China’s high-speed train
China’s high-speed train

Four verticals: Beijing – Shanghai High-Speed Railway, Beijing – Hong Kong High-Speed Railway, Beijing – Harbin High-Speed Railway and Hangzhou – Fuzhou – Shenzhen High-Speed Railway.

Four horizontals: Shanghai – Wuhan – Chengdu High-Speed Railway, Xuzhou – Lanzhou High-Speed Railway, Shanghai – Kunming High-Speed Railway and Qingdao – Taiyuan High-Speed Railway.

In the next decade, China is planning on expanding its high-speed rail network which is composed of eight verticals and eight horizontals. This network will cover Taiwan and more regions in the west.

Also, read China High-Speed Rail.

Regular Rail Network

Regular railways serve trains with a maximum running speed of less than 160 km/h. Chinese regular rail network covers almost every corner of the country, even remote mountainous areas. The regular rail network consists of sixteen rail corridors, including eight verticals running in a north-south direction and eight horizontals running in an east-west direction.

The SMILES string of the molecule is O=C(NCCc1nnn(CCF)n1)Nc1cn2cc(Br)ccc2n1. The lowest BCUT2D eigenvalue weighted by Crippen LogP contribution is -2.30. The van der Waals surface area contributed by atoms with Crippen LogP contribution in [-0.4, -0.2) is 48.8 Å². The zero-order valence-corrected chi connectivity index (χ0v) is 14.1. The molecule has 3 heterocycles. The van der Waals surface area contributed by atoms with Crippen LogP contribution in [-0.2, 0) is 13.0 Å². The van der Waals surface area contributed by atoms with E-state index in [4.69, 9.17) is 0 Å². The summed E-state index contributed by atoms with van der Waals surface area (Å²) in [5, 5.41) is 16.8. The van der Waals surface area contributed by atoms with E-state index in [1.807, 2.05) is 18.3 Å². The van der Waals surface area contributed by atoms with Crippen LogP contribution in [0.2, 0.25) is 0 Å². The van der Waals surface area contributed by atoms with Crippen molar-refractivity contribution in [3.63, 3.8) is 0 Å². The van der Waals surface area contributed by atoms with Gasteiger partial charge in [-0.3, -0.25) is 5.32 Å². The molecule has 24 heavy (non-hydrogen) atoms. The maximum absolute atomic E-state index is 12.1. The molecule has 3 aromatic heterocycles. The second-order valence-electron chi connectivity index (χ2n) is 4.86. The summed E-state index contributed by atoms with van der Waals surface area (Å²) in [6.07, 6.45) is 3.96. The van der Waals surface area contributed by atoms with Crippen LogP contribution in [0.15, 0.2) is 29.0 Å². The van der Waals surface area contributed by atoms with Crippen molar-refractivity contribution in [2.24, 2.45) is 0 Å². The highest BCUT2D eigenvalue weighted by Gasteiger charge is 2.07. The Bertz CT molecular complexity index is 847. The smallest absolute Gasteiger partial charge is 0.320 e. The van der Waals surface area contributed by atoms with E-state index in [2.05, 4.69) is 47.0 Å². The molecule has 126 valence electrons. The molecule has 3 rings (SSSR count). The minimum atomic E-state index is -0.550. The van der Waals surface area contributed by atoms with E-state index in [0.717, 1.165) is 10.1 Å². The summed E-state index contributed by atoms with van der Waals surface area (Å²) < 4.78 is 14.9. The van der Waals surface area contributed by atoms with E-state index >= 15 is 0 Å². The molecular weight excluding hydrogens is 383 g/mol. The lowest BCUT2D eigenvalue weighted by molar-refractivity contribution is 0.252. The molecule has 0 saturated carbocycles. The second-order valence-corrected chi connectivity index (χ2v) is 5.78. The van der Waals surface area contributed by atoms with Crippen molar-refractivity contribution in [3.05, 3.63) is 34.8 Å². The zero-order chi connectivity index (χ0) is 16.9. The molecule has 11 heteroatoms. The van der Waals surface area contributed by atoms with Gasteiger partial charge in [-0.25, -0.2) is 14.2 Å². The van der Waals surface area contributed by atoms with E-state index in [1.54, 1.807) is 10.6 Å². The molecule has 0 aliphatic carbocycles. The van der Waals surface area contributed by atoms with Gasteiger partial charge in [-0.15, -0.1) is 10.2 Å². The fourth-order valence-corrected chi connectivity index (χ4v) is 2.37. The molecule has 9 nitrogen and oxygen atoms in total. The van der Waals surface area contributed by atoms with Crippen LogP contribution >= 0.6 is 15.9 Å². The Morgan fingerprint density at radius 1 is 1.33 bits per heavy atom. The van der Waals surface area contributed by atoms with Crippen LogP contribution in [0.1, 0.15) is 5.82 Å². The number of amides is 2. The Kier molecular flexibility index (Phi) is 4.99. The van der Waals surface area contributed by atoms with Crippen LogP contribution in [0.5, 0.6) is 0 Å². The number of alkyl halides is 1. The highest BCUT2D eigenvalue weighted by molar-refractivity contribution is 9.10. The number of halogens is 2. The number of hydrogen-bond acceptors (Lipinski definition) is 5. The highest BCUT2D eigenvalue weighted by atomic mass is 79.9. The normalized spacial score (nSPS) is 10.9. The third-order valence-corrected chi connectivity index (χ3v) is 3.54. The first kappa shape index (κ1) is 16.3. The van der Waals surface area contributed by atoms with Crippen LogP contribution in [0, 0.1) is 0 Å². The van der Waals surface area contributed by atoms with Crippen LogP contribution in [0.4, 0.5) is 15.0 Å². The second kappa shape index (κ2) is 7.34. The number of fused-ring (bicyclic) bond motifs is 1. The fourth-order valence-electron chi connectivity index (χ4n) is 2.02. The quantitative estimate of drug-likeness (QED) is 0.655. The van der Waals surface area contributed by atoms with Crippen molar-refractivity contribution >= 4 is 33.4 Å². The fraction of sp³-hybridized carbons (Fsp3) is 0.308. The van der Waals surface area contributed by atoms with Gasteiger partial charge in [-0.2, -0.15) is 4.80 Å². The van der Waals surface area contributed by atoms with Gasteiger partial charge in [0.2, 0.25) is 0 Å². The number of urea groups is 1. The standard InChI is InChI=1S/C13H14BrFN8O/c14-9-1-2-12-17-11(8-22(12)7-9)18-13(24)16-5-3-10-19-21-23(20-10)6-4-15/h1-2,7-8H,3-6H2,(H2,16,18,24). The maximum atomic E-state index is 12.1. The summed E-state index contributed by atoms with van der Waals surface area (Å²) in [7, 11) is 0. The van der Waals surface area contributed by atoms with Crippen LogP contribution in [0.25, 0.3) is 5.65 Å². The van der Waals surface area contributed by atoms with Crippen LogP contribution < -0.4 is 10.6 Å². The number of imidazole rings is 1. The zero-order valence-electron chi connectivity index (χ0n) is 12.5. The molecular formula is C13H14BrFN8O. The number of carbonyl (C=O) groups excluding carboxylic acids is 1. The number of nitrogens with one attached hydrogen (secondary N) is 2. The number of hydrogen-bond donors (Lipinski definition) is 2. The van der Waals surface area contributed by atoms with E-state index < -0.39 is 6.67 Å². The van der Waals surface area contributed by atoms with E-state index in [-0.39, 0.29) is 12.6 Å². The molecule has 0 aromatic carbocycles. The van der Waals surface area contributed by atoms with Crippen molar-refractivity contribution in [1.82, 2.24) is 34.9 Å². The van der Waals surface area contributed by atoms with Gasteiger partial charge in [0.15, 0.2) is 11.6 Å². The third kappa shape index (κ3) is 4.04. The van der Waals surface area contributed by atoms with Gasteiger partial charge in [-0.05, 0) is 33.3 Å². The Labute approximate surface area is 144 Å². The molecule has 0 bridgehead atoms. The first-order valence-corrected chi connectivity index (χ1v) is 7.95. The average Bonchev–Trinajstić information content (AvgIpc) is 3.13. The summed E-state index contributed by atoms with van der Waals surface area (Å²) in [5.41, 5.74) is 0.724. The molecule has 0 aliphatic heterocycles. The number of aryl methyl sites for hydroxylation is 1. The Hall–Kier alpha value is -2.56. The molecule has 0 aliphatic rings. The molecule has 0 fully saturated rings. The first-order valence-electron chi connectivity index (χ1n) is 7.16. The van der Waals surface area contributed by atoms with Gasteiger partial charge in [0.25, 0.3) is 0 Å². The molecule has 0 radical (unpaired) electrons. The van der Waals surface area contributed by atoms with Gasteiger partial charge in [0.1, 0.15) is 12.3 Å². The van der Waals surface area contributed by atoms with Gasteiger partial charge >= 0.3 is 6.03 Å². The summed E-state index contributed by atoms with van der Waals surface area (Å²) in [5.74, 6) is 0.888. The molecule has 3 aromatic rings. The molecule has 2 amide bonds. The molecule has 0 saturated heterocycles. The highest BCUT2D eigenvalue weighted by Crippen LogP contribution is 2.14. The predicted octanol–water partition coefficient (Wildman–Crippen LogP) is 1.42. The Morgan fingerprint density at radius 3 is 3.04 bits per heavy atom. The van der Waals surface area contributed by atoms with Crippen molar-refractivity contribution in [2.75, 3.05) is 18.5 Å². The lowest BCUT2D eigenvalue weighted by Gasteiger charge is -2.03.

Regular Rail train
Regular Rail train

Eight verticals: Beijing – Shanghai Line, Beijing – Harbin Line, Beijing – Hong Kong Line (Jingjiu Line), Beijing – Guangzhou Line, East Coast Corridor (from the eastern coastal city of Dalian to the southern city of Beihai), Datong – Zhanjiang Line, Baotou – Liuzhou Line, Lanzhou – Kunming Line

Eight horizontals: Beijing – Tibet Line, Suifenhe – Manzhouli Line, Qingdao – Yinchuan Line, Lianyungang – Urumqi Line, Shanghai – Chengdu Line, Shanghai – Kunming Line, Xiamen – Chongqing Line and Guangzhou – Kunming Line.

International Rail Lines

China’s regular rail network extends to a few international railways to other countries. Beijing – Nanning Rail Line, a branch of the Beijing – Hong Kong Rail Line (Jingjiu Line), extends to Hanoi in Vietnam. Three rail routes link China to the Trans-Siberian Railway. Currently, international trains travel on several routes: Beijing – Nanning – Hanoi Rail Line, Beijing – Mongolia Rail Line, Beijing – Moscow Rail Line, and China – North Korea Rail Line. In addition, a few international rail lines are under construction including international routes from China to Thailand and Laos.

Also read China Railway Network.